On the heels of the worst storm in the city’s history, Mayor Michael Bloomberg announced his endorsement of Barack Obama for president citing his leadership in climate change and potential to bridge both parties.
Bloomberg said Hurricane Sandy “brought the stakes of Tuesday’s presidential election into sharp relief,” in an op-ed for Bloomberg View and re-published on his website.
“Our climate is changing. And while the increase in extreme weather we have experienced in New York City and around the world may or may not be the result of it, the risk that it might be – given this week’s devastation – should compel all elected leaders to take immediate action,” he wrote.
“One sees climate change as an urgent problem that threatens our planet; one does not. I want our president to place scientific evidence and risk management above electoral politics.”
Bloomberg cited New York’s PlaNYC, which has cut the city’s carbon footprint by 16 percent in the last five years, and C40 Cities Climate Leadership Group as examples of local governments making progress where the federal government has not.
The mayor said that as governor of Massachusetts, Mitt Romney had “a history of tackling climate change,” but has since reversed course.
“I believe Mitt Romney is a good and decent man, and he would bring valuable business experience to the Oval Office. He understands that America was built on the promise of equal opportunity, not equal results. In the past he has also taken sensible positions on immigration, illegal guns, abortion rights and health care. But he has reversed course on all of them, and is even running against the health-care model he signed into law in Massachusetts,” said Bloomberg, a Democrat turned Republican turned Independent.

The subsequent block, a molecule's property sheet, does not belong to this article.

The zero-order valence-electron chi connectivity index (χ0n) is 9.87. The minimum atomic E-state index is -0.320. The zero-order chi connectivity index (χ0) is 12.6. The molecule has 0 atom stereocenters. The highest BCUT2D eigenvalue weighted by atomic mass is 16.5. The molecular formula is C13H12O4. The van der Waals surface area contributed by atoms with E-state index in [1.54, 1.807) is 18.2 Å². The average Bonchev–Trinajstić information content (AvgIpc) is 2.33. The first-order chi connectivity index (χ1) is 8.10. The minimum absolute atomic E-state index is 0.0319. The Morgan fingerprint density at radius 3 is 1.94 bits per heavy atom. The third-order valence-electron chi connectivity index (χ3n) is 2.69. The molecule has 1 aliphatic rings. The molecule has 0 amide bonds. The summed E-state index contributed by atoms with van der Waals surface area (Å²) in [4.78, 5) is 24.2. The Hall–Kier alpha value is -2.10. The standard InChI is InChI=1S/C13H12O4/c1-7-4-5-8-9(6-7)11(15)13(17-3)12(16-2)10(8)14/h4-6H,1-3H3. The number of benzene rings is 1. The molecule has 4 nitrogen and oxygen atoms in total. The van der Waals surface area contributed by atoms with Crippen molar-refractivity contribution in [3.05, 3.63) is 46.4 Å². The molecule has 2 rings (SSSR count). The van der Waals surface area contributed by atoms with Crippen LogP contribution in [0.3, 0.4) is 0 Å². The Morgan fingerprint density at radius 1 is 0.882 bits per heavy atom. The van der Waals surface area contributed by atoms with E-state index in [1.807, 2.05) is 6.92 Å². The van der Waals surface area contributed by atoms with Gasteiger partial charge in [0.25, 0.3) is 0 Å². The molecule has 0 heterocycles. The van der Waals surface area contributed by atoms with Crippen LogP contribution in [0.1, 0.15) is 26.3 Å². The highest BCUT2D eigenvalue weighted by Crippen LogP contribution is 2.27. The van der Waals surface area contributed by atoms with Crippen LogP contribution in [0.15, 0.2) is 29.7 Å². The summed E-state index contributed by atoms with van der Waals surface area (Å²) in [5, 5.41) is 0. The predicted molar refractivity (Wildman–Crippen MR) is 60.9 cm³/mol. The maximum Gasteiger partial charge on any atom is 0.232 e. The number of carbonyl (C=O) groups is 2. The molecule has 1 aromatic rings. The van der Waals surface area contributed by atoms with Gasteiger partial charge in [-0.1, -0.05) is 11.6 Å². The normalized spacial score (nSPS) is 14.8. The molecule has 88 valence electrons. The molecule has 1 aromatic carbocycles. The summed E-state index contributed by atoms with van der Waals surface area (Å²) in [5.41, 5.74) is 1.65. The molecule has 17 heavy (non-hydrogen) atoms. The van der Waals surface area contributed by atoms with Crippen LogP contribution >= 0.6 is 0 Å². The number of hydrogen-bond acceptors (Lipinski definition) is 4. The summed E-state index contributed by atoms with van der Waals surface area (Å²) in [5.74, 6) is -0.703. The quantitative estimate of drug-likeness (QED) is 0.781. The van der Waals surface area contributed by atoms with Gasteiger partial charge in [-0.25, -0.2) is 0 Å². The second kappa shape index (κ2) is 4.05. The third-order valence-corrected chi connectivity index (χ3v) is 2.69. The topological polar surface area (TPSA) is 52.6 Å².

He said he has found the past four years disappointing and that if the 1994 or 2003 version of Mitt Romney ran, he would have received his vote.
Despite his disappointment, Bloomberg said Obama achieved several victories including, Race to the Top, his health care law and women’s rights.
“When I step into the voting booth, I think about the world I want to leave my two daughters, and the values that are required to guide us there. The two parties’ nominees for president offer different visions of where they want to lead America,” Bloomberg said.
The mayor said that the Obama that ran in 2008 as a “pragmatic problem-solver and consensus-builder” devoted little time to developing and sustaining a coalition of centrists as president.
“Presidents Bill Clinton and Ronald Reagan both found success while their parties were out of power in Congress — and President Obama can, too,” said Bloomberg. “If he listens to people on both sides of the aisle, and builds the trust of moderates, he can fulfill the hope he inspired four years ago and lead our country toward a better future for my children and yours.”